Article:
punishments, I really don’t understand either the original person
or the US attorney wanting that kind of fantasy life to be part of
the public record.

Site redesign II: The Store

I was forcibly reminded this week of one of the major
weaknesses of the current site design, so I got energetic this
morning and replaced it with a different weakness.

The problem is that when I started publishing on the web I had
the fantasy that this would lead to a thriving (or at least
regular) print publication business. And at least until this morning, there were still
vestiges of this fantasy on the site where I claim that I will send you a
handsome spiral bound book for the costs of printing and
shipping.

This would probably be an OK way to spend a couple of hours a
week if you had several orders a week and could get reimbursed
for the time spent finding stamps and going to the post office
and adding paper to the printer over several orders. But if
there’s less than an order a month, you would have to charge a
lot to get your time compensated by one order.

Quick fix

What happened this week is that I got an order from someone who
gets really frustrated and angry whenever she has to deal with
computers. This is the only way I’ve ever seen her; a mutual
friend whom I trust assures me that in other contexts she’s
quite pleasant, and not at all stupid. My first interaction
with her was when she was ranting at me because she was trying
to print a book and had printed 40 pages and only had half
of it. Since the book has 21 songs and each song takes 4 pages,
this didn’t seem like a cause for wonder or astonishment or anger
to me. Anyway, none of our subsequent interactions has been any
more fun than that one, and they’ve been nothing like as good a
story.

When I gave up on having an easy, hassle-free shopping cart on
my own site, I started using lulu.com to do not only
printing but also downloads of PDF’s. I kept the PDF’s that I’d
previously allowed people to download for free on my own site,
especially since the lulu shopping cart doesn’t know about
multi-volume sets, so there’s no way to enforce that people buy
all the part books if you’re printing in part books.

But this seemed like an emergency, so I put the canzonets for
two voices up as two separate books, with dire warnings that you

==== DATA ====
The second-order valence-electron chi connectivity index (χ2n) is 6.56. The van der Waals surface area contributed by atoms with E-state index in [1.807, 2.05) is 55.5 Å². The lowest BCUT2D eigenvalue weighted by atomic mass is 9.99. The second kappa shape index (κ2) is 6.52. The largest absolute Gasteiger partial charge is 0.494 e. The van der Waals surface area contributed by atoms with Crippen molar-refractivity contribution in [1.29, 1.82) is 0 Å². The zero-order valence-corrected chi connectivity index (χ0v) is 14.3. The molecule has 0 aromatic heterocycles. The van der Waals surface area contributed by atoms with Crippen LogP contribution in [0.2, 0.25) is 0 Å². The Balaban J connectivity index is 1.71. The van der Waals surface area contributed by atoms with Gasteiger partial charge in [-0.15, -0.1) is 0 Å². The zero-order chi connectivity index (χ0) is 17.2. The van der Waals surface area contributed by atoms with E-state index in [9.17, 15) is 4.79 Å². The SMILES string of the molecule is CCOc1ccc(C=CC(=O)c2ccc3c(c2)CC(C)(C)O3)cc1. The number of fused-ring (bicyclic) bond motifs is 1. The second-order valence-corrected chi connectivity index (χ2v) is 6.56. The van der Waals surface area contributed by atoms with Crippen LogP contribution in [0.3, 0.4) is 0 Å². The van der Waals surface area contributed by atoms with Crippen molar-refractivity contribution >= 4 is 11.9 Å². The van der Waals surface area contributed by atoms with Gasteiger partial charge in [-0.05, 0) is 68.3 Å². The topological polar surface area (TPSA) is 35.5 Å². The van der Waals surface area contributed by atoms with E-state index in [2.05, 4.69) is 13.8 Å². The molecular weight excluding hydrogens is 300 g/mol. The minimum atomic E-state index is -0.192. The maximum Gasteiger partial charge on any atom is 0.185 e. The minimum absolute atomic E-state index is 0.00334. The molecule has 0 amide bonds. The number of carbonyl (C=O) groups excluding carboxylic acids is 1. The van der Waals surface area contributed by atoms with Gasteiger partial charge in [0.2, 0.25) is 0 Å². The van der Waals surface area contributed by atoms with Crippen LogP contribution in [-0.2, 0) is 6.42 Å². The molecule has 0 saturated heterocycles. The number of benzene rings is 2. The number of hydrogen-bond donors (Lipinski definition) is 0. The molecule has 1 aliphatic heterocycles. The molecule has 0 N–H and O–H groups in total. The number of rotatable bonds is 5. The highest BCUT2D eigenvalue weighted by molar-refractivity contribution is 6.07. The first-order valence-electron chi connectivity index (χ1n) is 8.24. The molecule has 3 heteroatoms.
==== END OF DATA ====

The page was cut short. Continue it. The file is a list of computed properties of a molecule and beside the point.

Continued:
can’t play the pieces unless you buy both books.

Longer term plans

If this works, and I don’t get lots of angry phone calls and
emails from people who only got half the pieces, I’ll put up the
Morley Canzonets for three voices and other part books.

Longer term, if I really want a publisher, I should get a block
of ISBN’s and get listed on Amazon and some of the book
wholesalers. I’ve been reading the Self-Publishing yahoo group,
and it looks like the people who are trying to get rich selling
the picks and shovels to the internet entrepreneurs have some
picks and shovels for self publishing that work some of the time
for some people.

It would be a modest investment in money, and a fairly large
investment in time, so I don’t know for sure that I’ll do it,
but I do think about it.

Canzonets for two voices are now at Lulu.com

I got another order for me to print out the Morley Canzonets for two
voices
, and realized I didn’t really want to be in the
printing business. So I put the hard copies up at the Serpent Publications
store
on lulu.com.

I’ve avoided doing that for any of the part books, because I
don’t have enough control over the lulu store to enforce that
anyone who orders one part also orders the other, unless they
say they really, really, really want to do that.
But I put it very clearly into the descriptions, so I’m going to
hope for the best.

I’ve been offering the PDF download for free from this site for
almost a decade. (It looks like the PDF file went up on September
17, 1999.) So I’m going to continue to do that, although I may at
some point move the download to the lulu store.

Elegy

I wasn’t expecting that much from this
movie,
because The
Wackness
, also starring Ben
Kingsley
, which was
hyped with it,was quite disappointing.

But this one you should see if you like good writing and acting
and pictures of the life of rich New Yorkers. Ben Kingsley really
draws you into his character in a way that doesn’t often happen.

Minor irritations

One scene has the Ben Kingsley character playing the piano with
a metronome going. The beat of the metronome has no relationship
whatsover to the beat of the music.

Dennis
Hopper
‘s accent kept reminding me
of the fake American accents British actors always put on. He was
born in Kansas, so he presumably comes by whatever accent he has
honestly, and maybe his is just the one the British actors use,
and I don’t hear it often enough to think of it as real.

http://rcm.amazon.com/e/cm?t=laymusicorg-20&o=1&p=8&l=as1&asins=B001OXLGJQ&fc1=000000&IS2=1&lt1=_blank&m=amazon&lc1=0000FF&bc1=000000&bg1=FFFFFF&f=ifr
http://rcm.amazon.com/e/cm?t=laymusicorg-20&o=1&p=8&l=as1&asins=B001J9KJ48&fc1=000000&IS2=1&lt1=_blank&m=amazon&lc1=0000FF&bc1=000000&bg1=FFFFFF&f=ifr

Logitech Harmony Remote